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If in a given topological space $X$ every set $$ \left\{x\right\}, x \in X, $$ is open, is then $X$ discrete? My question is this: is an infinite union of open sets open? Or is it only valid for a countable union? I get that the definition of a discrete space is that every subset is open, but does it go the other way?

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  • $\begingroup$ Yes. Every union of open sets is open. It's in the definition of the topology. And yes, discrete $\Longleftrightarrow$ every set is open. $\endgroup$ – Dog_69 Feb 5 at 20:54
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Yes, by the definition of topology an arbitrary union of open sets is open.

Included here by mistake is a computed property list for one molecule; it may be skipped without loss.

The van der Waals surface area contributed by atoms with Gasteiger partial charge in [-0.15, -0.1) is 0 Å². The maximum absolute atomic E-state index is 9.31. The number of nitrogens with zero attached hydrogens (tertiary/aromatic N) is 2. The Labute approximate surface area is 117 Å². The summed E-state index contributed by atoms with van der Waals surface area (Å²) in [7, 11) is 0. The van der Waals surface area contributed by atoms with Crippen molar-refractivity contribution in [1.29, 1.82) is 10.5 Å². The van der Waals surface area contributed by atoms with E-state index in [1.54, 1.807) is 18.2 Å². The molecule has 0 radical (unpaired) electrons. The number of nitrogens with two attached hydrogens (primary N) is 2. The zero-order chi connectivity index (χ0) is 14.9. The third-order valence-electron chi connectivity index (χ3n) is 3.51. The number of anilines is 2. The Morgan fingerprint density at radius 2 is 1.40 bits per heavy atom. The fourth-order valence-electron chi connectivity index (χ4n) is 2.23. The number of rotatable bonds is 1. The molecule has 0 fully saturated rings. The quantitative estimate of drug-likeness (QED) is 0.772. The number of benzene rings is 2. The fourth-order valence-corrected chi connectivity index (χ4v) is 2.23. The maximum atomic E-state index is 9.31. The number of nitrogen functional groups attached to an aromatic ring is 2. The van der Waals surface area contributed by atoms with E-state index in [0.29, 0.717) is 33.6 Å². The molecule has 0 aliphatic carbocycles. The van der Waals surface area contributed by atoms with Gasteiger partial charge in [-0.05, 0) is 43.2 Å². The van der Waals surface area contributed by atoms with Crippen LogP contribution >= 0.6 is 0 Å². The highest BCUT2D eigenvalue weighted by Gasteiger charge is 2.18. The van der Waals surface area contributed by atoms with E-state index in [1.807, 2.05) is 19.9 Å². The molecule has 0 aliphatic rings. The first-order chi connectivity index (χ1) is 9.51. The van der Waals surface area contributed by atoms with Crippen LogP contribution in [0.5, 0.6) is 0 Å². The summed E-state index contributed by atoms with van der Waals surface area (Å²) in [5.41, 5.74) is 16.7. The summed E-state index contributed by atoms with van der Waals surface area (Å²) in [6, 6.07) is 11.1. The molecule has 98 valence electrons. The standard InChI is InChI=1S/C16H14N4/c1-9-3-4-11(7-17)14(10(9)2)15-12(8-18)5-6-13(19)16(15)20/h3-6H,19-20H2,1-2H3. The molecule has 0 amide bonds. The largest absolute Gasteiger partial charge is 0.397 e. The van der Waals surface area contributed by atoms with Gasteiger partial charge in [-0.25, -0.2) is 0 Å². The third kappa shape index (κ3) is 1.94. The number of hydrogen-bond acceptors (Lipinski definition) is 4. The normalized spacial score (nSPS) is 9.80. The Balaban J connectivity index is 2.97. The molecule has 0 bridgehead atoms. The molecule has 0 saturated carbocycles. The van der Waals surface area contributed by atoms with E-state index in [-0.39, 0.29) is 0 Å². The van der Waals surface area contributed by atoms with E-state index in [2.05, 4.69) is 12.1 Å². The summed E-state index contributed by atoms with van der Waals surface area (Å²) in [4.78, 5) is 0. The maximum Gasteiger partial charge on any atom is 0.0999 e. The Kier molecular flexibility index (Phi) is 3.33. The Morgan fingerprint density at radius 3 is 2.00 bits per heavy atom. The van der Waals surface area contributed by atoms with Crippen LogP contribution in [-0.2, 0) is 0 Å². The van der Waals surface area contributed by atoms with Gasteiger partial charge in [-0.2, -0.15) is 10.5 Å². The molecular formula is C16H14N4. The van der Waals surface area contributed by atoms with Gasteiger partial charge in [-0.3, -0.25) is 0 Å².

In particular, if each singleton is open all sets are open and the topology is discrete.

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If every singleton is an open set the topology is discrete. Indeed, every subset of the topological space is open (this follows from the definition of topological space) and this is the definition of discrete topology.

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The answer is positive: $X$ is discrete, once very set $Y=\{a,b,c,...\}$ can be formed as an union of open sets $\{a\},\{b\},...$- and, therefore, is open. And yes, infinite- countable or not!- unions of open sets are open. Only intersections are required to be finite in the definition of a topology.

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